- Previously expected revenue to grow
- Says annual revenue to be first-half weighted
- Also doubles apprenticeship and graduate schemes
- Shares fall nearly 7%
Nov 30 (Reuters) - British water company Pennon (PNN.L) expects full-year revenue to fall on lower demand, it said on Wednesday, sending shares down nearly 7%, while unveiling plans to add more apprentices and recruits by 2030.
Soaring prices of everything from energy to food, boosted by supply chain pressures and the Ukraine war, are squeezing household incomes and forcing consumers to cut back on spending, while eating into corporate profits.
Pennon expects to be hit by slowing water demand in winter months when rising power demand boosts costs for consumers, and its water efficiency programmes take effect.
"Overall, our underlying results for the group for the full year are expected to be weighted to the first half of the financial year," the company said in a statement.
In May, it expected annual revenue to grow over the 792.3 million pounds ($945 million) it reported last year.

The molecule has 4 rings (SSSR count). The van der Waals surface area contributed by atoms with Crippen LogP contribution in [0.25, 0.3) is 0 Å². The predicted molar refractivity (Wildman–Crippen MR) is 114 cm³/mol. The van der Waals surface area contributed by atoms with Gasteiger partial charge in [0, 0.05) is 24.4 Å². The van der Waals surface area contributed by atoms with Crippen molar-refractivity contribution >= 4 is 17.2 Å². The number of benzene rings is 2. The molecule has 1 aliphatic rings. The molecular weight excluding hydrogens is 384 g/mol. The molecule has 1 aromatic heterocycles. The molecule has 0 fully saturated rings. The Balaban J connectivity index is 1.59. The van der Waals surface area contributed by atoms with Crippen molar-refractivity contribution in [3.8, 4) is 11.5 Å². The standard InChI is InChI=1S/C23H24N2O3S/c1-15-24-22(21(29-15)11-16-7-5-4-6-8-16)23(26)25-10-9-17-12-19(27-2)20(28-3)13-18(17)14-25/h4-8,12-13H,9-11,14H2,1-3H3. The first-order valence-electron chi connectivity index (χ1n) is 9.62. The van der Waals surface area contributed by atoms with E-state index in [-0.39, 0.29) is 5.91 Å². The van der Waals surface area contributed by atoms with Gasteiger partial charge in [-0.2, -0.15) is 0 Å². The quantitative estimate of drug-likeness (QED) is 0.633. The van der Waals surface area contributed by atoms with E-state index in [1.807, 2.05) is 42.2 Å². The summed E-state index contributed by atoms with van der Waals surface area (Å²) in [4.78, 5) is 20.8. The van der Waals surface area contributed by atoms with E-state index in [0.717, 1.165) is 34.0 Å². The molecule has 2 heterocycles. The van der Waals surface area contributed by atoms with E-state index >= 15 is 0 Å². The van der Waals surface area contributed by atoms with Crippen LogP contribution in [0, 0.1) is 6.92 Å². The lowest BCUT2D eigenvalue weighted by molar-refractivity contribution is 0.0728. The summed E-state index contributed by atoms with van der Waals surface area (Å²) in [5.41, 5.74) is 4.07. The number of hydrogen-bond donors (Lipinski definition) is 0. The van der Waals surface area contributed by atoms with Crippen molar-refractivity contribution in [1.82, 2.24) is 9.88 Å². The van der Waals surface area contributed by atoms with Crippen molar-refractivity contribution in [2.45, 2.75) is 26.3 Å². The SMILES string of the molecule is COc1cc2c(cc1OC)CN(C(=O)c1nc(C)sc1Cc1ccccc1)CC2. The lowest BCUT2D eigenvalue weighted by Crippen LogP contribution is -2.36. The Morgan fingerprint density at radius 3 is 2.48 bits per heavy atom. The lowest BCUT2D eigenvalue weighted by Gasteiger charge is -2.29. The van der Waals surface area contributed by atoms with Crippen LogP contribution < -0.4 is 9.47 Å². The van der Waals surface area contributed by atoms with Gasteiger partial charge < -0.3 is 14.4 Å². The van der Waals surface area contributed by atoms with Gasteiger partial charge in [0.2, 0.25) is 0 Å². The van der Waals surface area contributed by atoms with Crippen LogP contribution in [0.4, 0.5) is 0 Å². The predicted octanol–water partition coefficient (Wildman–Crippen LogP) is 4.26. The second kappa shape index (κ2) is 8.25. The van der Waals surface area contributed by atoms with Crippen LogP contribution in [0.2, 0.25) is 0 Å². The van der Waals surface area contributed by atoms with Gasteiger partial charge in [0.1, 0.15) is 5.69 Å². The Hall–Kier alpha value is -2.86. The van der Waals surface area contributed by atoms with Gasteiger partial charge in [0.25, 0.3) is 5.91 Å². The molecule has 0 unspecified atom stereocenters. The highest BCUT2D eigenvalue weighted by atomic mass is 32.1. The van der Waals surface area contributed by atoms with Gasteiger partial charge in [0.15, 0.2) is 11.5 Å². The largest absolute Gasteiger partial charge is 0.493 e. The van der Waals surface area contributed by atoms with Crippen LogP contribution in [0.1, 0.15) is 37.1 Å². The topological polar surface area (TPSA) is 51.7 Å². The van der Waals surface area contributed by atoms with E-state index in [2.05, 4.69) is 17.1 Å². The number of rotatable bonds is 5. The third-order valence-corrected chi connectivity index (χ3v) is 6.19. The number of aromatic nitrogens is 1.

The company, founded in 1989, said it plans to double its apprenticeship and graduate schemes to 1,000 spots and offer another 5,000 work placements to school students by 2030.
The move comes as Britain's tight labour market drives employers to evolve new hiring strategies.
Pennon's plans would be "supporting those in our region to live local and prosper," Chief Executive Susan Davy said in a statement.
Pennon did not immediately respond to requests for further details on the jobs plan, such as the nature of work expected from apprentices and other recruits.
On the results front, underlying pretax profit fell 75.1% to 22.5 million pounds for the first half, but revenue rose 9.3% on higher demand from businesses over households.
It also aims to cut costs by reducing exposure to index-linked debt to trim volatility on interest expenses.
Pennon, which also treats waste water, said it also invested an additional 45 million pounds to repurpose former quarries and mines and introduce de-salination units as it seeks to cut its environmental impact and sustain business.
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